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Developers underestimating Toronto condo fees, review finds
Wednesday, January 31, 2018
Most Toronto buyers who take possession of newly constructed condominium units are paying higher monthly maintenance fees than the developers estimated when the units were marketed and sold prior to construction, a review has concluded.
The review's author, Toronto realtor Scott Ingram from Century 21 Regal Realty Inc., said condo fees were higher than estimated across 97 per cent of the 124 new buildings he reviewed. On average, fees were 21 per cent higher than estimated, while 12 of the projects had fees 40 per cent higher than the marketing estimate prior to construction.
Mr. Ingram said some of the increase may be attributable to inflation or unexpected costs, but he is concerned some developers are underestimating future maintenance fees to make projects seem more affordable to potential buyers.
"All they're trying to do is move units," he said. "If that makes them look more attractive, then I can see why they do it, because it looks like there is no recourse [for buyers]."
Condominium fees are paid monthly by unit owners to cover communal costs, such as building repairs. When new buildings are marketed prior to construction, the future maintenance fees are estimated by developers based on the building's features and their market experience. The final amount is determined once the building is registered and ownership of the units is transferred to the buyers.
Mr. Ingram studied 124 new condominium projects in the Greater Toronto Area that were completed in a two-year period between the first quarter of 2015 and the first quarter of 2017, comparing the monthly maintenance fee the developers estimated when the project was initially marketed to buyers with the actual condo fee during the first quarter of 2017.
While costs could rise between the time of the initial sale and the project's completion because of inflation or other unexpected issues, Mr. Ingram said developers should factor in normal price increases to give buyers a better sense of the costs they can expect to pay.
"If you know that this building is not going to be ready for three years, you should build in some inflation in your estimates," he said.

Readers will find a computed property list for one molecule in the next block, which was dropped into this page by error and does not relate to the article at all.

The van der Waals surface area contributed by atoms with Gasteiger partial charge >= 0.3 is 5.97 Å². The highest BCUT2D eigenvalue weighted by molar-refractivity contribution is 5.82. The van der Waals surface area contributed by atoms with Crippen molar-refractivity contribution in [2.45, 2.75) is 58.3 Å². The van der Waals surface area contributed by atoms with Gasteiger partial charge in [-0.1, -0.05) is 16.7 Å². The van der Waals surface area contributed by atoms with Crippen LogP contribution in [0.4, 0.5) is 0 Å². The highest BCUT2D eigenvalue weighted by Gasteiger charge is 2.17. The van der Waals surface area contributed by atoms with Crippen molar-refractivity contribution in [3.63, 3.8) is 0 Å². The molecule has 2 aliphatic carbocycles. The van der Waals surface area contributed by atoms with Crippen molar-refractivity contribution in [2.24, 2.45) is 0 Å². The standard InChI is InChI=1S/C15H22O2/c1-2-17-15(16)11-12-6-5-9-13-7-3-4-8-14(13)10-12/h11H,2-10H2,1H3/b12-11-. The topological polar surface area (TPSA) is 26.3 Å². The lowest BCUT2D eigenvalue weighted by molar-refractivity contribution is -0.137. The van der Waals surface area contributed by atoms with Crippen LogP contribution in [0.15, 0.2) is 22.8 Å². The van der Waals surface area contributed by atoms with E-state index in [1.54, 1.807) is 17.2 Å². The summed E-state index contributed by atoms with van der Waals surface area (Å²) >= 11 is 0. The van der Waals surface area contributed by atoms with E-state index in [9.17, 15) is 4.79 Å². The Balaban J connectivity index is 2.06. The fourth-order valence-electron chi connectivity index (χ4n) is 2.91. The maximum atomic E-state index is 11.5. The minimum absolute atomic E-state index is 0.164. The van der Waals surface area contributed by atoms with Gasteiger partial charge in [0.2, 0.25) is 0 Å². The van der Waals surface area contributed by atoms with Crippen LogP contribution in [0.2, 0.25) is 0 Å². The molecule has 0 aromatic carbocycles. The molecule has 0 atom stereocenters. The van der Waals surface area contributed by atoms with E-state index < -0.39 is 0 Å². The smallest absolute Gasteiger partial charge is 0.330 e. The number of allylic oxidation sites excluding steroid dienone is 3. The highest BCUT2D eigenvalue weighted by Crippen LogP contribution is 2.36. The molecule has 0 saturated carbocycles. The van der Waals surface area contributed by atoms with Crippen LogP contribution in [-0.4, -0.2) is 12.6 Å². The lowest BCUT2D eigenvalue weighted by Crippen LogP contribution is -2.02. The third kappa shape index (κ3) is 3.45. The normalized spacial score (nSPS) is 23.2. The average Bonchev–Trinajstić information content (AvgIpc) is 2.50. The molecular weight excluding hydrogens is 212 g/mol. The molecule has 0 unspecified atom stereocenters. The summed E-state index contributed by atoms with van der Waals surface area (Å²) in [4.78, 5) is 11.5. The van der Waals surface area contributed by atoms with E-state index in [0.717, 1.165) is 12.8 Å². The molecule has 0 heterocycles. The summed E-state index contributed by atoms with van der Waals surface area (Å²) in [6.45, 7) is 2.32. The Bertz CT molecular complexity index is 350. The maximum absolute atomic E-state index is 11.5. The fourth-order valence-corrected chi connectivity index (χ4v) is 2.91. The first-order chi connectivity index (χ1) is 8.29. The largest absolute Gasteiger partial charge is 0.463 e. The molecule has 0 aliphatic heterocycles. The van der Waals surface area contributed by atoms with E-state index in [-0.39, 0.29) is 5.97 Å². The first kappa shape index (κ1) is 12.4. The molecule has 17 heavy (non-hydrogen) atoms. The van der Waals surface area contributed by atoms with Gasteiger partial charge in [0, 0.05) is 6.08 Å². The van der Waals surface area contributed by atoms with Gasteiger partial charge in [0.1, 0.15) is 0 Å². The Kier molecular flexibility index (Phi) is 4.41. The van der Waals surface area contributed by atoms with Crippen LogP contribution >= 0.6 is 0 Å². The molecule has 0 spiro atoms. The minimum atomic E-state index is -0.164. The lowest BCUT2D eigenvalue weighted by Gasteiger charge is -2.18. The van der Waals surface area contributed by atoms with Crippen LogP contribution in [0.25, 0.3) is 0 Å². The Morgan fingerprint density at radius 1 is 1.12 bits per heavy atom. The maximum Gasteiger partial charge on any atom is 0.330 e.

The projects Mr. Ingram reviewed had an average estimated maintenance fee of 50 cents a square foot when initially marketed, and an actual maintenance fee of 60.7 cents in the first quarter of 2017.
For an 800-square-foot condo, the maintenance fee of $400 a month at 50 cents a square foot climbed to $480 a month when the cost rose by 20 per cent.
On an annual basis, that added an extra $960 of additional maintenance fees, he said.
Mr. Ingram, who is also an accountant and runs a blog about housing issues, said his experience working with condo buyers is that they should take the advertised maintenance fee and build in a 20-per-cent buffer for their budgeting purposes in case the final fee is higher.
He said he anticipated the price gap would be greatest in older projects within the two-year time range he studied because they had more time to raise maintenance fees by the first quarter of 2017.
Instead, he discovered there was little correlation with building age in that group, with some of the newest projects showing some of the largest fee gaps.
Data from Urbanation Inc., which provides information and analysis on Toronto's condominium market, shows average condo fees in Greater Toronto Area buildings completed and registered in 2017 were about 23-per-cent higher than advertised prior to construction, senior vice-president Shaun Hildebrand said.
Urbanation said the average monthly maintenance fee for all condo units completed and registered in 2017 was 58 cents a square foot - including units that have parking and lockers - while the average preconstruction advertised rate for the same buildings was 47 cents a square foot.
Mr. Hildebrand said that the marketed presale-maintenance fees are base rates that don't factor in the extra costs of having a parking space or a locker, which can account for a lot of the final difference from the advertised rate.
Developers are also allowed to increase advertised fees if projects take longer to complete than anticipated to account for increased costs, he said.
Mr. Ingram said the worst example he found was a two-phase condo project in Mississauga where the maintenance fees for the first phase were 63-per-cent higher than estimated at the time of sale, while fees for the second phase were 79-per-cent higher.
However, both phases had well-below-average maintenance fees of just 39 cents and 43 cents a square foot even after the increase.
Mr. Ingram said condo owners typically see fees jump within a couple of years after buildings are completed when the condominium board does a reserve fund study, which often leads to the conclusion that the project needs a larger reserve in case of problems. But he said his review tried to look at fees at an earlier stage as projects were first completed.
The review found that, on average, Toronto area condo fees were 21 per cent higher than estimated, while 12 of the projects had fees 40 per cent higher than the marketing estimate prior to construction.
FRED LUM/THE GLOBE AND MAIL
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